What are over-the-counter (OTC) drugs?
Over the Counter Drugs
Over-the-counter (OTC) drugs are medicines sold directly to consumers without prescriptions from healthcare professionals. They are readily available at grocery, convenience and drug stores.
Contrary to popular belief, over-the-counter drugs are not harmless. Some are addictive and potentially dangerous, especially when abused, or not taken as directed. Over-the-counter drug abuse is most common among children and teens.
Types of abused OTC drugs.
The most commonly abused over-the-counter drugs contain the ingredient DXM (dextromethorphan), which is used to treat symptoms of the common cold and flu. When abused, DXM produces euphoria.
Short-term effects of DXM abuse are:
- impaired judgment
- distortion of visual perception
- loss of coordination
- numbness of extremities
- irregular heartbeat
- increased blood pressure
- panic attacks
- cold or hot flashes
Long-term DXM abuse can cause:
- death, in certain cases
Over-the-counter drug abuse also occurs with weight loss medications, like laxatives, diuretics, emetics (drugs that produce vomiting) and diet pills. While many use them to lose weight, dangerous and addictive ingredients—such as ephedrine, caffeine and phenylpropranolamine—can eventually lead to dependence and addiction. Even herbal diet pills, which are considered natural, are dangerous. All weight loss products, even over-the-counter weight loss drugs, have stimulant effects on the central nervous system.
Side effects of over-the-counter weight-loss drug abuse include:
- hair loss
- disruption of menses in females
- urinary tract infections
- blurred vision
Other frequently abused over-the-counter drugs include pain relievers (often taken in excess when initial dosage is ineffective); motion sickness pills (which cause hallucinations when taken in extremely high doses); and sexual performance enhancers (to counteract the effects of alcohol on sexual performance).
Risks associated with over-the-counter drug abuse.
It is very unsafe to abuse over-the-counter drugs, or take them in quantities or for purposes other than those indicated. Doing so could cause overdose and death, dangerous drug interactions, and/or worsen medical problems. Not to mention, abusing over-the-counter drugs can lead to severe legal and professional consequences, including arrests for inappropriate behavior, loss of drivers license and loss of job. For these reasons, it is important to check with medical professionals before taking over-the-counter drugs.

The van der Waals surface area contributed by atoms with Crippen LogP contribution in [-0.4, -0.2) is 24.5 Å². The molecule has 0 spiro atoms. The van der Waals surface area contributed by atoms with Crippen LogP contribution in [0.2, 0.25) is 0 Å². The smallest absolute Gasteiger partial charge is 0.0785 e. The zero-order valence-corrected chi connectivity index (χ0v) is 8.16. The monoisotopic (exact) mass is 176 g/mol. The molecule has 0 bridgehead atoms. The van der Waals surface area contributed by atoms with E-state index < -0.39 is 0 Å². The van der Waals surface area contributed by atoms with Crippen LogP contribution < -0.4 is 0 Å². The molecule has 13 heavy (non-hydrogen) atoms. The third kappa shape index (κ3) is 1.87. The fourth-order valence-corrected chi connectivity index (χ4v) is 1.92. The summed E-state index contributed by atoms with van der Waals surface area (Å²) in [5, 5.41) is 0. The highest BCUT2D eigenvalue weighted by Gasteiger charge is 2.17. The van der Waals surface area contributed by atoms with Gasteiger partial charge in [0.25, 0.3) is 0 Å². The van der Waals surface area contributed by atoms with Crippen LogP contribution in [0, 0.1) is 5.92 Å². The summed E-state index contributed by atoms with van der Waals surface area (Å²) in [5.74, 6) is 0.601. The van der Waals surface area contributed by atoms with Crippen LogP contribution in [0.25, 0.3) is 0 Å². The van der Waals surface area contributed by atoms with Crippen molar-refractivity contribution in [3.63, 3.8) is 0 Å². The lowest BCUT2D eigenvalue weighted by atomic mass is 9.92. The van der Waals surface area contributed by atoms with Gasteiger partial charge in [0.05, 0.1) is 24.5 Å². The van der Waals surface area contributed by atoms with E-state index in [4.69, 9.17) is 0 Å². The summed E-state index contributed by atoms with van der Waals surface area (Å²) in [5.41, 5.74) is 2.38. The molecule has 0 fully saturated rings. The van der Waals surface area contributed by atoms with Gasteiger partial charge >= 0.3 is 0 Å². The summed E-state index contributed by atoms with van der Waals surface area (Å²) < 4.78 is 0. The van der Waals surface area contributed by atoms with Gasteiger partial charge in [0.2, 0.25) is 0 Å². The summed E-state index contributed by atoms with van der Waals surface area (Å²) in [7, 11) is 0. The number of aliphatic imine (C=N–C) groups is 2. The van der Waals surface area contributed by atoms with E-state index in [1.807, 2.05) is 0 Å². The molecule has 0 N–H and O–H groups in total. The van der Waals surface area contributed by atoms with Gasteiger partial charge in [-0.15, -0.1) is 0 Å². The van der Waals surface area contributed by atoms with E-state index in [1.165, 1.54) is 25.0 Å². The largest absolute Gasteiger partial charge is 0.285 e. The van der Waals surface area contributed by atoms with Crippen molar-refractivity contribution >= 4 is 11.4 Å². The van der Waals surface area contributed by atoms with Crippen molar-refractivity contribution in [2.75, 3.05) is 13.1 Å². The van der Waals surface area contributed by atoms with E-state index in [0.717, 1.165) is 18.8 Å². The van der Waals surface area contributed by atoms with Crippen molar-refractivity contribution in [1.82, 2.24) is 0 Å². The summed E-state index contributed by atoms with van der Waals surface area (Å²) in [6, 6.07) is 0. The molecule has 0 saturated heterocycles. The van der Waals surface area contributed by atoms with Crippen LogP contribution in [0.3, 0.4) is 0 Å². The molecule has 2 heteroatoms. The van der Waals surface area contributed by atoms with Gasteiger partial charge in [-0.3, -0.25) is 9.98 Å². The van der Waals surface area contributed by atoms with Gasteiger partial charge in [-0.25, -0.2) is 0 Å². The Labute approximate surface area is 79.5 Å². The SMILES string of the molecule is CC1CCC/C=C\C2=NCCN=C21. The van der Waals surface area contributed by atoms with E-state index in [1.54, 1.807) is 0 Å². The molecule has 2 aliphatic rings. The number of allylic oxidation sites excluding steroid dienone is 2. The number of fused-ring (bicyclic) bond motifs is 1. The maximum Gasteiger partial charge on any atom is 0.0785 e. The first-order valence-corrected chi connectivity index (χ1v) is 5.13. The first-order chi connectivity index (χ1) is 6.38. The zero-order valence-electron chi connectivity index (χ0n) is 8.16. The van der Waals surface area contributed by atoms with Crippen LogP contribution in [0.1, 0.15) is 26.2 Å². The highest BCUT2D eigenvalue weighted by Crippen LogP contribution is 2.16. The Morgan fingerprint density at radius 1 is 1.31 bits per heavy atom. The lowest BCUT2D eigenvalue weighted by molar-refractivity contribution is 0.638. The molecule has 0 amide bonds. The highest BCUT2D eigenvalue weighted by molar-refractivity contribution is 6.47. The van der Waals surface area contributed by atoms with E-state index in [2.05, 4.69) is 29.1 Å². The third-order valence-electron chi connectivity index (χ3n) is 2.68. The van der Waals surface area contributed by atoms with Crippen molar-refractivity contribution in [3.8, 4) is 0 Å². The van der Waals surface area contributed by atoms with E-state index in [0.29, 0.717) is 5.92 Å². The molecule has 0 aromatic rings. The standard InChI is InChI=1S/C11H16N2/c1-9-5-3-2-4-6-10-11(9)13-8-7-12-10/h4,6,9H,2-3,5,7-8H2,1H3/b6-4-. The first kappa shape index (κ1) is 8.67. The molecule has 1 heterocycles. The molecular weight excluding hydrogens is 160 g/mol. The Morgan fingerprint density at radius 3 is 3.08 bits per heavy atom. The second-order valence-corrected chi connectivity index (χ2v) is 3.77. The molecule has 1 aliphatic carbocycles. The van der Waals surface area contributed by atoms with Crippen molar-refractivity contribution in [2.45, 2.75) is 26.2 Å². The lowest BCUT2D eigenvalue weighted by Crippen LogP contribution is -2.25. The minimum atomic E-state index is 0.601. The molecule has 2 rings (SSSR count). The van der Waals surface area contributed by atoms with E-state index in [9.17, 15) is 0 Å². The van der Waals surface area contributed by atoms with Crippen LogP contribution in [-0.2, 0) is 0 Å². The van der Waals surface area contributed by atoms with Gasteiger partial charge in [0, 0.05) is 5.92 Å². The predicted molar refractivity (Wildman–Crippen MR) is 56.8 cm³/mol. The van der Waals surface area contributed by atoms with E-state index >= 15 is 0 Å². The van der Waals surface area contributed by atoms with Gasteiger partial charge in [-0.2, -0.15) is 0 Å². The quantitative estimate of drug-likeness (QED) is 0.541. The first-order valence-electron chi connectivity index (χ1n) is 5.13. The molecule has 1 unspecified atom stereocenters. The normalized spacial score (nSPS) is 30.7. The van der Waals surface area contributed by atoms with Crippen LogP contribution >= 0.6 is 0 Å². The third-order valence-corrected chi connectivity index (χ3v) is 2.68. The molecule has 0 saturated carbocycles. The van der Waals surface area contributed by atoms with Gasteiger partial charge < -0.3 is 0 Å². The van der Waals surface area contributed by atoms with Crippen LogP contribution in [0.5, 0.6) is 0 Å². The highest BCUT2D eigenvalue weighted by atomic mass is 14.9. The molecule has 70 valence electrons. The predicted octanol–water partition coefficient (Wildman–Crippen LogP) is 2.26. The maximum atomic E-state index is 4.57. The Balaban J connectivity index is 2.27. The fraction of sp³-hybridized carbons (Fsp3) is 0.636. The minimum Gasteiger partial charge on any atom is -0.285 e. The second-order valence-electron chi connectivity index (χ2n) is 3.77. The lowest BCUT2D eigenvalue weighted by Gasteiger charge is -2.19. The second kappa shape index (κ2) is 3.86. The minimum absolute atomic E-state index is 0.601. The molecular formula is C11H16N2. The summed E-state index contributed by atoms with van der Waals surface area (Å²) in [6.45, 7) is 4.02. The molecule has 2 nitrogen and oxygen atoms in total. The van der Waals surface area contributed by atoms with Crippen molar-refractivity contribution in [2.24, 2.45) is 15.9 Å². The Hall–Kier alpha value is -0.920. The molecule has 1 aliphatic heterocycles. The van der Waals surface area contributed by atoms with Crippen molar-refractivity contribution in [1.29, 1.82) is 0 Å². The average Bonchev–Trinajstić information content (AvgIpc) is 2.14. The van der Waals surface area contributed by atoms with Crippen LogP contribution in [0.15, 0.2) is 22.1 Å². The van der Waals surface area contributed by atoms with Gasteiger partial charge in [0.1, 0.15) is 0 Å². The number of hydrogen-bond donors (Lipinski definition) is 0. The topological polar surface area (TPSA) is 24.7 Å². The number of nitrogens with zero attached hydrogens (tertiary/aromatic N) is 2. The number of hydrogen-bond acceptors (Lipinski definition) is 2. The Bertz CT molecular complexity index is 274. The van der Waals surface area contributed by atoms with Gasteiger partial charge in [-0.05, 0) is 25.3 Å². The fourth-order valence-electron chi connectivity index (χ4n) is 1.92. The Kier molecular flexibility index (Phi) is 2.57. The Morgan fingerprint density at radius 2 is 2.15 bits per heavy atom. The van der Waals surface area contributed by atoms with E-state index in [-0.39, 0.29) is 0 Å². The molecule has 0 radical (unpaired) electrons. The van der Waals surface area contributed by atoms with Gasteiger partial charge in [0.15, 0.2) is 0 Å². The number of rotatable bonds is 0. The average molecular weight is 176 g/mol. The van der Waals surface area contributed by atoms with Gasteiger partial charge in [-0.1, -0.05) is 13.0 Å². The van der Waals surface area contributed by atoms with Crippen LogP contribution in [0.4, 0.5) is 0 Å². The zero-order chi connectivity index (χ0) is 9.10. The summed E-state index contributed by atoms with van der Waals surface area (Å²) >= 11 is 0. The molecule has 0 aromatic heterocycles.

Signs and symptoms of over-the-counter drug abuse.
Parents and family members should be on the lookout for the warning signs of over-the-counter drug abuse. They include:
- missing medications
- negative performance at school or work
- changes in hobbies and interests
- visits to Internet sites that contain information on how to abuse over-the-counter drugs to get high
- disrupted sleeping patterns
- changes in friends
- bad track-record with relationships
- changes in appearance and hygiene
f you suspect that someone you care for is struggling with over-the-counter drug abuse, there is hope. Immediate intervention and treatment will prevent long-term health consequences. Explore Caron’s treatment programs or contact us for more information.
A typical course of over-the-counter drug addiction treatment.
Addiction treatment for over-the-counter (OTC) drugs varies depending on the type of drug one has abused. Since most over-the-counter drugs are abused by teenagers, family involvement is essential to the treatment process.
The first step in an effective treatment program is to assess the needs of the patient. In addition to their physical addiction, behavioral, social, scholastic, familial and health factors should be taken into account when designing a treatment plan.
Once a comprehensive, holistic addiction treatment plan is in place, patients usually begin the detox process. Withdrawal symptoms vary depending on the type, duration and severity of addiction to over-the-counter drugs and can be very difficult for patients to endure. Medically monitored detox is recommended, especially since severe symptoms can occasionally be prevented or managed with medication.
The next step in treatment is usually some form of behavioral therapy, which teaches patients how to cope with cravings, avoid situations that might trigger use and deal with potential relapses. It also addresses underlying issues, such as depression, anxiety, learning disabilities or multiple addictions.
Once addiction treatment is complete, an aftercare program or follow-up plan should be established to prevent relapse.
The importance of inpatient addiction treatment.
While outpatient treatment is effective under some circumstances, inpatient treatment programs have higher success rates, because they remove the patient from the environment in which the problem started and provide a therapeutic setting where they can focus solely on recovery.